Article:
Wednesday, March 23, 2016

Seeking Alpha: ING Feeling An Uncomfortable Squeeze

About nine months ago, I wrote the following in reference to Netherlands-based bank ING (NYSE:ING), "... the potential here appears to be among the best in Europe right now."

I was wrong.

While others certainly have done worse (including Unicredit (OTCPK:UNCFF), Deutsche Bank (NYSE:DB), and Santander (NYSE:SAN)), and European banks have performed poorly in general, ING's nearly 25% decline in local terms since that article is quite weak and notably worse than the performance of French banks like BNP Paribas (OTCQX:BNPQY) and Societe Generale (OTCPK:SCGLY) and Austria's Erste (OTCPK:EBKDY), not to mention fellow Dutch (but state-owned) bank ABN AMRO.

ING has taken hits on multiple fronts. Loan growth and spreads in its core Benelux markets haven't been great, and the prospect for rate increases (and higher lending margins) has faded across the banking sector. Investors have also grown more concerned with ING's energy loan book, while more stringent capital ratio rules are going to reduce prospective capital returns (as well as returns on capital).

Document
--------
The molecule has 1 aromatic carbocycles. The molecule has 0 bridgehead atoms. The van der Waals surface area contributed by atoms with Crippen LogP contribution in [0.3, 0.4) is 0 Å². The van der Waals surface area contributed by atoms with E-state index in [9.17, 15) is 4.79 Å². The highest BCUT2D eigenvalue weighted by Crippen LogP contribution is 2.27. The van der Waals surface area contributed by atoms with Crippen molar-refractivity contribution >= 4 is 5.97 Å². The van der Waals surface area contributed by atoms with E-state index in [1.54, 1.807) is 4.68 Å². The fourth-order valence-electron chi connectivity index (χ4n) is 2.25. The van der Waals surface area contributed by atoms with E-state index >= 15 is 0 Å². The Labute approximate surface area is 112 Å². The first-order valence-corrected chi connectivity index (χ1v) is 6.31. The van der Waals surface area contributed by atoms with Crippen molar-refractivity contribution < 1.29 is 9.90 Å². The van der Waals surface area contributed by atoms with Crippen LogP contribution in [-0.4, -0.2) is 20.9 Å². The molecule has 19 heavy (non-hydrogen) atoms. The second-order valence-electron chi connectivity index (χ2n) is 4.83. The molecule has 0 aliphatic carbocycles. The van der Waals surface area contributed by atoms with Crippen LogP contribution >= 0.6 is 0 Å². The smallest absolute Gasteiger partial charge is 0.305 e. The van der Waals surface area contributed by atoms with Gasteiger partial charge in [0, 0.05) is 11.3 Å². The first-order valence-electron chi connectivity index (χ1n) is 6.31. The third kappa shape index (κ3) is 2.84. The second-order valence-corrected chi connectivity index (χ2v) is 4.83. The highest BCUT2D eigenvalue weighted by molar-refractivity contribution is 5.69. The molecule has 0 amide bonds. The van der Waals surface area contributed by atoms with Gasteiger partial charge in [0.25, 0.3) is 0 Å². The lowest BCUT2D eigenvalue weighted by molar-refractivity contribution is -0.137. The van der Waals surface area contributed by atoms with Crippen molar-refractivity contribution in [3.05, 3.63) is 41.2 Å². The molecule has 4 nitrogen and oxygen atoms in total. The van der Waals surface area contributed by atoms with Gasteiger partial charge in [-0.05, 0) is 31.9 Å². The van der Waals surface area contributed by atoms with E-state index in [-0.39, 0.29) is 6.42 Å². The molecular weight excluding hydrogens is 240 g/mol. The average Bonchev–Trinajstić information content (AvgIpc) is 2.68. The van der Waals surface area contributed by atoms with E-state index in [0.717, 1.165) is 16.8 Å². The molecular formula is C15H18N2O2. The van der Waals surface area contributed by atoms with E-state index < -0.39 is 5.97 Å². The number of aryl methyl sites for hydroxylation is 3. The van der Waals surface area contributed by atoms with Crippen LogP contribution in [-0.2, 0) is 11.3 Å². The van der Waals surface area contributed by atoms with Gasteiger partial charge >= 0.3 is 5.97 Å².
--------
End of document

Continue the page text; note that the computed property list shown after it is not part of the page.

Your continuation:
The conditions in which ING operates are certainly less than ideal, but I do not believe that the book should trade for less than tangible book value. My base case estimates value of the bank at around $15/ADR on long-term earnings growth in the 5% to 6% range (a long-term ROE of 10% to 11%), but if lower-for-long rates, higher loan losses, and weaker returns on capital drive ROEs persistently below 10% for the future, today's price is pretty close to the mark on value.

Read the full article here:
ING Feeling An Uncomfortable Squeeze

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